The Presidential libraries house papers, records, and other historical materials relating to all Presidents from Herbert Hoover on, their families, and their administrations. Not strictly libraries, these institutions combine museum exhibits and educational programs with original records open for research.
NARA also runs a Government-wide records management program to identify records of permanent value, assure the timely disposal of temporary records, and provide agencies with guidance on managing their current records, and it assists non-Federal institutions through a grants program administered by the National Historical Publications and Records Commission.
Located at the National Archives Building in Washington, DC, these exhibits are open every day except Thanksgiving Day and December 25:
- National Archives Museum
- Declaration of Independence
- Constitution of the United States
- Bill of Rights
- Digital Vaults
Visitors can enjoy the latest offerings in the Lawrence F. O’Brien Special Exhibition Gallery or enter the Public Vaults, the first permanent interactive exhibit hall at the National Archives.
The Public Vaults give visitors the sensation of going back into the stacks and vaults where original records are held. Once inside, visitors not only have the opportunity to look at fascinating letters, maps, and films that offer glimpses into the history of our country but will also have the chance to make their own discoveries about the stories found in records.
The Boeing Learning Center is a headquarters for the nationwide education programs of the National Archives. In the center’s ReSource Room, educators, parents, and children are invited to explore documents in-depth. At the Learning Lab, scheduled groups of middle school students can work with primary sources related to the U.S. Constitution.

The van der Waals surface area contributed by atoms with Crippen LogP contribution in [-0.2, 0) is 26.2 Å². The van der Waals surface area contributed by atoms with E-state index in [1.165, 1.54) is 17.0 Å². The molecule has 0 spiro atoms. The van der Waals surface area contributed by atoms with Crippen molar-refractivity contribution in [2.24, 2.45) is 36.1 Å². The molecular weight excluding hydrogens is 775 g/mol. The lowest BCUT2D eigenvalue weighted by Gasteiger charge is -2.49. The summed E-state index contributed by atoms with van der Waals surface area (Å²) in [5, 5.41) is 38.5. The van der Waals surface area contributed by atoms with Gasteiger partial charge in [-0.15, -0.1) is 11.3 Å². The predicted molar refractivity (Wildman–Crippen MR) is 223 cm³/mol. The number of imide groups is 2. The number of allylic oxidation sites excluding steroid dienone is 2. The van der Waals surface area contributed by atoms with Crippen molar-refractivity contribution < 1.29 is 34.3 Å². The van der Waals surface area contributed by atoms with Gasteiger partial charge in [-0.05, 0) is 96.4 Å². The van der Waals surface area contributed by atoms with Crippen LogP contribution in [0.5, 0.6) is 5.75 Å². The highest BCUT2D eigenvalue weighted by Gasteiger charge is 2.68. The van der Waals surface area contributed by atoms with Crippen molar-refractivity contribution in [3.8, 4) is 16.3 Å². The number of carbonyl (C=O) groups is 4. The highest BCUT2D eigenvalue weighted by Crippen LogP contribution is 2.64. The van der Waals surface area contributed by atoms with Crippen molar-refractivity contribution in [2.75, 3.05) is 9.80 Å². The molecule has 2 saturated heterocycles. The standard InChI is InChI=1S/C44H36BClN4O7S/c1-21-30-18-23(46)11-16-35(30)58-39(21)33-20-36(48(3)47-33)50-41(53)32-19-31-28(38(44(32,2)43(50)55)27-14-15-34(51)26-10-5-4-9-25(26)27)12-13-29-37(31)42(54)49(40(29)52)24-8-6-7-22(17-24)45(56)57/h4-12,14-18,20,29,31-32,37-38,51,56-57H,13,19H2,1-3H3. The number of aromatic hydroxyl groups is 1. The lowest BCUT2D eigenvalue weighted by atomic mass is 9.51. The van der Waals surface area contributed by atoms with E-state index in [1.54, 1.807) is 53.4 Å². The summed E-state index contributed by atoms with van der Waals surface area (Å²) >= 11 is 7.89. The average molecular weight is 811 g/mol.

The highlight of any National Archives Museum visit is a stop at the Rotunda for the Charters of Freedom, where our nation's founding documents are displayed. First installed in the National Archives in 1952, the Declaration of Independence, the Constitution, and the Bill of Rights (collectively known as the Charters of Freedom) were re-encased in the renovated Rotunda in 2003. The exhibit "The Charters of Freedom: Our Nation's Founding Documents" uses historical documents from the holdings of the National Archives to answer two key questions about the Charters: "How did they happen?" and "Why are they important?"
The National Archives Building has numerous sculptural decorations and inscriptions, but the words on the base of one statue have become identified with the institution itself. Cut into the stone are these words from Shakespeare’s Tempest: "What is past is prologue." Certainly there is no better reason for preserving the documentary materials of the American experience.
For details about exhibition and research hours in NARA facilities across the United States, visit our web site or call toll-free 1-86-NARA-NARA.